Institutions that support and don’t support my no-fly policy
After the University of Bristol declared a climate emergency in April 2019, I pledged to minimise conference travel, especially by air. Since then, whenever I receive an invitation to participate in a conference or workshop to which I cannot get by train within the available time, I ask the organisers to accommodate my remote participation. Much to my surprise, to date, most of them have agreed to do so. However disappointing, as could be expected, some institutions decline to change the way in which they conduct their research-related meetings and pull out the invitation after hearing of the no-fly policy.
In order to give credit where it is due and, to whichever extent I can, pressure others into change, I have decided to publish the list of institutions that support and those that do not support my no-fly policy. Both lists are in alphabetical order.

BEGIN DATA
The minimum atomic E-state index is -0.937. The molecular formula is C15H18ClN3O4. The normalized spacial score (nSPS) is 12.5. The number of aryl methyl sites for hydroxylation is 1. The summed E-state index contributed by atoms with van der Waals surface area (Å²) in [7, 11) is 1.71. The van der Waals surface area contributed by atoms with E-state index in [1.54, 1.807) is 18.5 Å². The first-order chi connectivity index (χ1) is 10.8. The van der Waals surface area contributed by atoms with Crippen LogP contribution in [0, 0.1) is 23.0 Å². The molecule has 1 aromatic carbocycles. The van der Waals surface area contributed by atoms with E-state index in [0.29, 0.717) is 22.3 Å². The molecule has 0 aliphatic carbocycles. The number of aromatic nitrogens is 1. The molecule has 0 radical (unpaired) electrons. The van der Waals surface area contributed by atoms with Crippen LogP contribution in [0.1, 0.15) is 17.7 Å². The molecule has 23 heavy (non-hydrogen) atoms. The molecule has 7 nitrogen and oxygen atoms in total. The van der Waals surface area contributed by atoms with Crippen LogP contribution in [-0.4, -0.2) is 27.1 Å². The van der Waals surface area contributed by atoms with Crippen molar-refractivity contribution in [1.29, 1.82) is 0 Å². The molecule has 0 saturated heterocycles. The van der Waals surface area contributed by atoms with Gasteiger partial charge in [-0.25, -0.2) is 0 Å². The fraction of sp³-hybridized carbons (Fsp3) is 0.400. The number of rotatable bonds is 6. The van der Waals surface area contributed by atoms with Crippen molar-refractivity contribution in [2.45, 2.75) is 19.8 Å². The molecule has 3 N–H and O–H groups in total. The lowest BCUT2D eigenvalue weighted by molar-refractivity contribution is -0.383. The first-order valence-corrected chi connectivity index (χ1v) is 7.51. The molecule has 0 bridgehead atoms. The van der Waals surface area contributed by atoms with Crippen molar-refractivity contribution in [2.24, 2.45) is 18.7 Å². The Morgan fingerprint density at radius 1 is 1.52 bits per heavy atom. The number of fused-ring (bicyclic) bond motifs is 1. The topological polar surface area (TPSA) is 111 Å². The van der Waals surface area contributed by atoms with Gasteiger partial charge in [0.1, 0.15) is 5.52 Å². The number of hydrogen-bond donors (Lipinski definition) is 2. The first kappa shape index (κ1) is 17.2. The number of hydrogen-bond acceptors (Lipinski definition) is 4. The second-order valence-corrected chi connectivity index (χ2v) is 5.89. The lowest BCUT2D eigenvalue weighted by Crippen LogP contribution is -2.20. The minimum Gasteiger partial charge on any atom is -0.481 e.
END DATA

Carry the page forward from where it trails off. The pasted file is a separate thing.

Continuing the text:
Supporters of no-fly policy
These are institutions that readily accommodated videoconferencing, even if this created some challenges or reduced the perceived quality of the meeting.
Non-supporters of no-fly policy
These are institutions that simply decided on principle that they were not interested in remote participation in research-related meetings.